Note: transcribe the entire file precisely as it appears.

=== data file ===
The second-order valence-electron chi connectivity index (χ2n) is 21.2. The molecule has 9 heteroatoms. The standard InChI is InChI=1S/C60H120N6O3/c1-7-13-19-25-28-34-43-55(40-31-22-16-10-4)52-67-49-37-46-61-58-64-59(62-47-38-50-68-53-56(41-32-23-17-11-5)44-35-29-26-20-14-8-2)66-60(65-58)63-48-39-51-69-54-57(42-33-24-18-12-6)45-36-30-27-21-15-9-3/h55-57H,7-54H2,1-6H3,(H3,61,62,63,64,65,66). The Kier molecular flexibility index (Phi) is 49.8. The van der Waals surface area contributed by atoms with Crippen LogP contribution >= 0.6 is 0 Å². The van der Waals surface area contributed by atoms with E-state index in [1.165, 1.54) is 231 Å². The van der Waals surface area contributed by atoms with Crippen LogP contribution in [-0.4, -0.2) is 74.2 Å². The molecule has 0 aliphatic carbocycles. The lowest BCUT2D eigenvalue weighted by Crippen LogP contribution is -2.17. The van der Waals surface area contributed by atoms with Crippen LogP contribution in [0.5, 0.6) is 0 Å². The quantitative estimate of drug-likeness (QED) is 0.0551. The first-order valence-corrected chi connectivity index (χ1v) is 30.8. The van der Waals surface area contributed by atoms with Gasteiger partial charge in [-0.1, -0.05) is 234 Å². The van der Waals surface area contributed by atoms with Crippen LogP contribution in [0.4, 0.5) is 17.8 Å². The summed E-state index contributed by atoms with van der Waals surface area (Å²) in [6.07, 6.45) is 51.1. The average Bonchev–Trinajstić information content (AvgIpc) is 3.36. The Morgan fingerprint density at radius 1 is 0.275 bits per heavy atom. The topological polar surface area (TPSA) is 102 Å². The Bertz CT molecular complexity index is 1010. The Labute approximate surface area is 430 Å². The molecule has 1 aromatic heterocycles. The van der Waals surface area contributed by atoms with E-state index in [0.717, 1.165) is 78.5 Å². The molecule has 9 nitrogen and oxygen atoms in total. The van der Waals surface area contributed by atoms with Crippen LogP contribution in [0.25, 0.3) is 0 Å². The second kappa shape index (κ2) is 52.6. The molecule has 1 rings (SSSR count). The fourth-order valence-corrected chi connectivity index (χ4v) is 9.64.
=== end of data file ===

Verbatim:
The second-order valence-electron chi connectivity index (χ2n) is 21.2. The molecule has 9 heteroatoms. The standard InChI is InChI=1S/C60H120N6O3/c1-7-13-19-25-28-34-43-55(40-31-22-16-10-4)52-67-49-37-46-61-58-64-59(62-47-38-50-68-53-56(41-32-23-17-11-5)44-35-29-26-20-14-8-2)66-60(65-58)63-48-39-51-69-54-57(42-33-24-18-12-6)45-36-30-27-21-15-9-3/h55-57H,7-54H2,1-6H3,(H3,61,62,63,64,65,66). The Kier molecular flexibility index (Phi) is 49.8. The van der Waals surface area contributed by atoms with Crippen LogP contribution >= 0.6 is 0 Å². The van der Waals surface area contributed by atoms with E-state index in [1.165, 1.54) is 231 Å². The van der Waals surface area contributed by atoms with Crippen LogP contribution in [-0.4, -0.2) is 74.2 Å². The molecule has 0 aliphatic carbocycles. The lowest BCUT2D eigenvalue weighted by Crippen LogP contribution is -2.17. The van der Waals surface area contributed by atoms with Crippen LogP contribution in [0.5, 0.6) is 0 Å². The quantitative estimate of drug-likeness (QED) is 0.0551. The first-order valence-corrected chi connectivity index (χ1v) is 30.8. The van der Waals surface area contributed by atoms with Gasteiger partial charge in [-0.1, -0.05) is 234 Å². The van der Waals surface area contributed by atoms with Crippen LogP contribution in [0.4, 0.5) is 17.8 Å². The summed E-state index contributed by atoms with van der Waals surface area (Å²) in [6.07, 6.45) is 51.1. The average Bonchev–Trinajstić information content (AvgIpc) is 3.36. The Morgan fingerprint density at radius 1 is 0.275 bits per heavy atom. The topological polar surface area (TPSA) is 102 Å². The Bertz CT molecular complexity index is 1010. The Labute approximate surface area is 430 Å². The molecule has 1 aromatic heterocycles. The van der Waals surface area contributed by atoms with E-state index in [0.717, 1.165) is 78.5 Å². The molecule has 9 nitrogen and oxygen atoms in total. The van der Waals surface area contributed by atoms with Crippen LogP contribution in [0.25, 0.3) is 0 Å². The second kappa shape index (κ2) is 52.6. The molecule has 1 rings (SSSR count). The fourth-order valence-corrected chi connectivity index (χ4v) is 9.64.